But after one of the L.A. customers left feeling “excessively full,” he had a sneaking suspicion that number was much higher.
Chipotle confirmed on Twitter that the 300-calorie count refers to just the chorizo-not the rest of the fixings, like the tortilla, white rice, black beans, salsa, and cheese.
Once you add those extras, that 300-calorie burrito becomes a whopping 1,050 calories, according to reporters from Slate, who did the math using Chipotle’s online nutrition calculator.
The customers who are suing Chipotle claim the chorizo sign falls into a pattern of misleading nutritional information from the chain. That’s why their suit would cover “all people who bought food at Chipotle for four years leading up to the filing of the complaint,” according to Slate.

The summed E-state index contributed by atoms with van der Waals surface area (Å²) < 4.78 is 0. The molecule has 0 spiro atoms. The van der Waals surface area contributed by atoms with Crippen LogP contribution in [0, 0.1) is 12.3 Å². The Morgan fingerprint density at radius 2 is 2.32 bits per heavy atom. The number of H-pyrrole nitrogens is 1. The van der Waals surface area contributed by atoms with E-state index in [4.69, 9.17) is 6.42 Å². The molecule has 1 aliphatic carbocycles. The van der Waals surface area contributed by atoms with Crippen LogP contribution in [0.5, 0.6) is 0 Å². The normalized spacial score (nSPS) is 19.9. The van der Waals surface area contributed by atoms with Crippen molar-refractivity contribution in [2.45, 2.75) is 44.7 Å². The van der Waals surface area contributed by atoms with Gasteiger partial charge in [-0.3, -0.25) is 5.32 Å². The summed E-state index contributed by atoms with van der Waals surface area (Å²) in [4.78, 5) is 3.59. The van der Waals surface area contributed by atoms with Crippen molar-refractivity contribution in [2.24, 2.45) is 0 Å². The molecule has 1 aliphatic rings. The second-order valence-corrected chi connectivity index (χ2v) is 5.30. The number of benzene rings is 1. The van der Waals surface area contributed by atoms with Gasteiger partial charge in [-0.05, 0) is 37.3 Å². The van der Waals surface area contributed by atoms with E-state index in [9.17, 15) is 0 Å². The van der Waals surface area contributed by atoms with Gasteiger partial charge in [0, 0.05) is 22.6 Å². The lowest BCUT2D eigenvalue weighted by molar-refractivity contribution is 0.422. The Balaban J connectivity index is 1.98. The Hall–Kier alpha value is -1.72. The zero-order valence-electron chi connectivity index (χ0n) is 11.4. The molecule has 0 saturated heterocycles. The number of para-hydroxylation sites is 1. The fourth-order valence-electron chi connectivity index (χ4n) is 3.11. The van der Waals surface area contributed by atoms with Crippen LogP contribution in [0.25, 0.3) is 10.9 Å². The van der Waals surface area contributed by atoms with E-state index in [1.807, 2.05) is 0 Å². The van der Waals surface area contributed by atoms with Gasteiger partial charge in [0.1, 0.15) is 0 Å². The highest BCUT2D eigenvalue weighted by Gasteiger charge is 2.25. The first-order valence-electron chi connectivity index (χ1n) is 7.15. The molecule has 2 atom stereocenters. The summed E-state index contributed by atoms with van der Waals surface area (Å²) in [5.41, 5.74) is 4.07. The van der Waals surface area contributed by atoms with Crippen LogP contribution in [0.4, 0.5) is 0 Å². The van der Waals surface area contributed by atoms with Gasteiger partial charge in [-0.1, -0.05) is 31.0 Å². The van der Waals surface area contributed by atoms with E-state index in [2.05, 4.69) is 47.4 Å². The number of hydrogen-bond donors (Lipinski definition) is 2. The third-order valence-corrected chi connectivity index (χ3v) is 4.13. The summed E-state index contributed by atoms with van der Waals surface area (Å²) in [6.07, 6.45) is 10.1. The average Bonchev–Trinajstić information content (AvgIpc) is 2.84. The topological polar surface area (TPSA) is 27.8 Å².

But even if the burrito had been labeled at 1,050 calories all along, research suggests it might not have changed the customers’ orders.
In a study from New York University, only 8 percent of the 700 fast-food customers surveyed made a healthier choice because of calorie labeling.
Related: 6 Mistakes You’re Making That Are Keeping You Fat
Your smartest bet: Worry less about calorie count, and more about ordering nutrient-dense options that pack in at least 6 ounces of protein, says Alan Aragon, Men’s Health nutrition advisor.
Check out The 10 Smartest Fast Food Meals For Men for exactly what to order.